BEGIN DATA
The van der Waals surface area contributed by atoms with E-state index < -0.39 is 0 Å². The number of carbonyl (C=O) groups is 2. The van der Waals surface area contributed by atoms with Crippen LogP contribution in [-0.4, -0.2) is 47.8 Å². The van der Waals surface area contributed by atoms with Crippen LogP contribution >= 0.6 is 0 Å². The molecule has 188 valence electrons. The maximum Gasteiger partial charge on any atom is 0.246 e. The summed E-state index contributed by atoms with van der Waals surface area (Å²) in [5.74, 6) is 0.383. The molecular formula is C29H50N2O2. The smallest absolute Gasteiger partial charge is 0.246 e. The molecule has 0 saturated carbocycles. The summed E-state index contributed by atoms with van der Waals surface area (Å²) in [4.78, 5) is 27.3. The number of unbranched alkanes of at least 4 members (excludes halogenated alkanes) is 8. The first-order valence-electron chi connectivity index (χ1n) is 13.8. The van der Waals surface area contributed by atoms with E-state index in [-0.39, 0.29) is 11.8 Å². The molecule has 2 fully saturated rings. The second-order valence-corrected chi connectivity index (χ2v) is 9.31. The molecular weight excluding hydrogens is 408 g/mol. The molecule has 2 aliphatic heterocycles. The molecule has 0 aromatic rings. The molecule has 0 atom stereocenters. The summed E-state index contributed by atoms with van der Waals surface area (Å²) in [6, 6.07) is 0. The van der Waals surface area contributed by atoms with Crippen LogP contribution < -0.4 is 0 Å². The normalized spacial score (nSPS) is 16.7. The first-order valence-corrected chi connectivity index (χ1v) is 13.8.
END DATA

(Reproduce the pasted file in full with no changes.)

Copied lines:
The van der Waals surface area contributed by atoms with E-state index < -0.39 is 0 Å². The number of carbonyl (C=O) groups is 2. The van der Waals surface area contributed by atoms with Crippen LogP contribution in [-0.4, -0.2) is 47.8 Å². The van der Waals surface area contributed by atoms with Crippen LogP contribution >= 0.6 is 0 Å². The molecule has 188 valence electrons. The maximum Gasteiger partial charge on any atom is 0.246 e. The summed E-state index contributed by atoms with van der Waals surface area (Å²) in [5.74, 6) is 0.383. The molecular formula is C29H50N2O2. The smallest absolute Gasteiger partial charge is 0.246 e. The molecule has 0 saturated carbocycles. The summed E-state index contributed by atoms with van der Waals surface area (Å²) in [4.78, 5) is 27.3. The number of unbranched alkanes of at least 4 members (excludes halogenated alkanes) is 8. The first-order valence-electron chi connectivity index (χ1n) is 13.8. The van der Waals surface area contributed by atoms with E-state index in [-0.39, 0.29) is 11.8 Å². The molecule has 2 fully saturated rings. The second-order valence-corrected chi connectivity index (χ2v) is 9.31. The molecular weight excluding hydrogens is 408 g/mol. The molecule has 2 aliphatic heterocycles. The molecule has 0 aromatic rings. The molecule has 0 atom stereocenters. The summed E-state index contributed by atoms with van der Waals surface area (Å²) in [6, 6.07) is 0. The van der Waals surface area contributed by atoms with Crippen LogP contribution < -0.4 is 0 Å². The normalized spacial score (nSPS) is 16.7. The first-order valence-corrected chi connectivity index (χ1v) is 13.8.